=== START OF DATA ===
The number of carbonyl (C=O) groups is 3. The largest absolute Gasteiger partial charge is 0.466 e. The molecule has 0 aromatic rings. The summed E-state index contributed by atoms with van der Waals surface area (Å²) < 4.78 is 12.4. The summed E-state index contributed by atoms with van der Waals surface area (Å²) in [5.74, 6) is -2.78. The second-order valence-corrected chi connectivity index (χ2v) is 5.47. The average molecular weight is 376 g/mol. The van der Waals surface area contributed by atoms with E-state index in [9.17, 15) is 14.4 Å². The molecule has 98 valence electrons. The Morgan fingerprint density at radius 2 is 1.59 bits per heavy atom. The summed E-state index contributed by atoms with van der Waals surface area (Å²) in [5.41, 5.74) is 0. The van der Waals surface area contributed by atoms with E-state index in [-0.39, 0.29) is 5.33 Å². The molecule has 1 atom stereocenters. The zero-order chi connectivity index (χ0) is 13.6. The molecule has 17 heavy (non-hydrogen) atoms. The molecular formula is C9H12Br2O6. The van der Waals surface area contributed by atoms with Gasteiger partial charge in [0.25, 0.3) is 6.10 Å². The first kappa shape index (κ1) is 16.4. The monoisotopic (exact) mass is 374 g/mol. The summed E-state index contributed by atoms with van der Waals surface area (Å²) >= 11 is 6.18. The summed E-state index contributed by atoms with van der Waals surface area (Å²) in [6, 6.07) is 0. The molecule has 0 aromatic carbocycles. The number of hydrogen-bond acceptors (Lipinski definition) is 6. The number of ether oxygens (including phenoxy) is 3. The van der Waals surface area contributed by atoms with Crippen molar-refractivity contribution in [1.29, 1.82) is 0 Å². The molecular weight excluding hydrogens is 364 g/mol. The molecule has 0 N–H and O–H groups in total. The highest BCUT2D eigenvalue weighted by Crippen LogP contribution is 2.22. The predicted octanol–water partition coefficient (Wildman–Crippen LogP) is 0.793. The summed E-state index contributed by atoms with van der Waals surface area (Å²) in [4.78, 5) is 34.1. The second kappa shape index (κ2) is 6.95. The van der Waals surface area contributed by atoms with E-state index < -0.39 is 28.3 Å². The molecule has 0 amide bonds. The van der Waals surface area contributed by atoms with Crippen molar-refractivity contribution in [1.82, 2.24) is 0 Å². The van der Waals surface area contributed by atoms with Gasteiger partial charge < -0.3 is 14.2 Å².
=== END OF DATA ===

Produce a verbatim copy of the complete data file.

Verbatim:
The number of carbonyl (C=O) groups is 3. The largest absolute Gasteiger partial charge is 0.466 e. The molecule has 0 aromatic rings. The summed E-state index contributed by atoms with van der Waals surface area (Å²) < 4.78 is 12.4. The summed E-state index contributed by atoms with van der Waals surface area (Å²) in [5.74, 6) is -2.78. The second-order valence-corrected chi connectivity index (χ2v) is 5.47. The average molecular weight is 376 g/mol. The van der Waals surface area contributed by atoms with E-state index in [9.17, 15) is 14.4 Å². The molecule has 98 valence electrons. The Morgan fingerprint density at radius 2 is 1.59 bits per heavy atom. The summed E-state index contributed by atoms with van der Waals surface area (Å²) in [5.41, 5.74) is 0. The van der Waals surface area contributed by atoms with E-state index in [-0.39, 0.29) is 5.33 Å². The molecule has 1 atom stereocenters. The zero-order chi connectivity index (χ0) is 13.6. The molecule has 17 heavy (non-hydrogen) atoms. The molecular formula is C9H12Br2O6. The van der Waals surface area contributed by atoms with Gasteiger partial charge in [0.25, 0.3) is 6.10 Å². The first kappa shape index (κ1) is 16.4. The monoisotopic (exact) mass is 374 g/mol. The summed E-state index contributed by atoms with van der Waals surface area (Å²) >= 11 is 6.18. The summed E-state index contributed by atoms with van der Waals surface area (Å²) in [6, 6.07) is 0. The molecule has 0 aromatic carbocycles. The number of hydrogen-bond acceptors (Lipinski definition) is 6. The number of ether oxygens (including phenoxy) is 3. The van der Waals surface area contributed by atoms with Crippen molar-refractivity contribution in [1.29, 1.82) is 0 Å². The molecular weight excluding hydrogens is 364 g/mol. The molecule has 0 N–H and O–H groups in total. The highest BCUT2D eigenvalue weighted by Crippen LogP contribution is 2.22. The predicted octanol–water partition coefficient (Wildman–Crippen LogP) is 0.793. The summed E-state index contributed by atoms with van der Waals surface area (Å²) in [4.78, 5) is 34.1. The second kappa shape index (κ2) is 6.95. The van der Waals surface area contributed by atoms with E-state index < -0.39 is 28.3 Å². The molecule has 0 amide bonds. The van der Waals surface area contributed by atoms with Crippen molar-refractivity contribution in [1.82, 2.24) is 0 Å². The van der Waals surface area contributed by atoms with Gasteiger partial charge < -0.3 is 14.2 Å².